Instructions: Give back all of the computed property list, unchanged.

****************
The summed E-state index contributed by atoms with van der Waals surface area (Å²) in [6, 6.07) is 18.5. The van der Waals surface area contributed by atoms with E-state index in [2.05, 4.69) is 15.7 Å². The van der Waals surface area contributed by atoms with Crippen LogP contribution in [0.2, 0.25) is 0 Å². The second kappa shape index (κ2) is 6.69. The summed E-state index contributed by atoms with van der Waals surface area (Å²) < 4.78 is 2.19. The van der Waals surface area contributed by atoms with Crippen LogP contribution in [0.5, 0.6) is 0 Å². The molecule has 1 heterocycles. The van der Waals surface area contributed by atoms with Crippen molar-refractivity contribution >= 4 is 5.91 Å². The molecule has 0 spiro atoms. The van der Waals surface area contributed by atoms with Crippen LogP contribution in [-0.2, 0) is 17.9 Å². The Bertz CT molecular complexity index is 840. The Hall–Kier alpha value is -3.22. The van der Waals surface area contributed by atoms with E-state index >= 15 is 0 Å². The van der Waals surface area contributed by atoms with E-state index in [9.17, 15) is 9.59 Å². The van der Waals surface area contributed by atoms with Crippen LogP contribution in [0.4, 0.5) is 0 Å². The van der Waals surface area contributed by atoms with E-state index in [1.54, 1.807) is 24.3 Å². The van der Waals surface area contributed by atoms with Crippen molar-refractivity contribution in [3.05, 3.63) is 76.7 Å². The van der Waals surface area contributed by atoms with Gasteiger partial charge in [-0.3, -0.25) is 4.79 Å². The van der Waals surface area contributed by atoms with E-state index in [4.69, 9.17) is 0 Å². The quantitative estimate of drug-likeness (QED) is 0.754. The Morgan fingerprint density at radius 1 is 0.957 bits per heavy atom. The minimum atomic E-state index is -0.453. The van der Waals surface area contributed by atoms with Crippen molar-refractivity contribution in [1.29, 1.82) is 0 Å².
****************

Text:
The summed E-state index contributed by atoms with van der Waals surface area (Å²) in [6, 6.07) is 18.5. The van der Waals surface area contributed by atoms with E-state index in [2.05, 4.69) is 15.7 Å². The van der Waals surface area contributed by atoms with Crippen LogP contribution in [0.2, 0.25) is 0 Å². The second kappa shape index (κ2) is 6.69. The summed E-state index contributed by atoms with van der Waals surface area (Å²) < 4.78 is 2.19. The van der Waals surface area contributed by atoms with Crippen LogP contribution in [0.5, 0.6) is 0 Å². The molecule has 1 heterocycles. The van der Waals surface area contributed by atoms with Crippen molar-refractivity contribution >= 4 is 5.91 Å². The molecule has 0 spiro atoms. The van der Waals surface area contributed by atoms with Crippen LogP contribution in [-0.2, 0) is 17.9 Å². The Bertz CT molecular complexity index is 840. The Hall–Kier alpha value is -3.22. The van der Waals surface area contributed by atoms with E-state index >= 15 is 0 Å². The van der Waals surface area contributed by atoms with E-state index in [9.17, 15) is 9.59 Å². The van der Waals surface area contributed by atoms with Crippen LogP contribution in [0.4, 0.5) is 0 Å². The van der Waals surface area contributed by atoms with E-state index in [1.54, 1.807) is 24.3 Å². The van der Waals surface area contributed by atoms with Crippen molar-refractivity contribution in [3.05, 3.63) is 76.7 Å². The van der Waals surface area contributed by atoms with Gasteiger partial charge in [-0.3, -0.25) is 4.79 Å². The van der Waals surface area contributed by atoms with E-state index in [4.69, 9.17) is 0 Å². The quantitative estimate of drug-likeness (QED) is 0.754. The Morgan fingerprint density at radius 1 is 0.957 bits per heavy atom. The minimum atomic E-state index is -0.453. The van der Waals surface area contributed by atoms with Crippen molar-refractivity contribution in [1.29, 1.82) is 0 Å².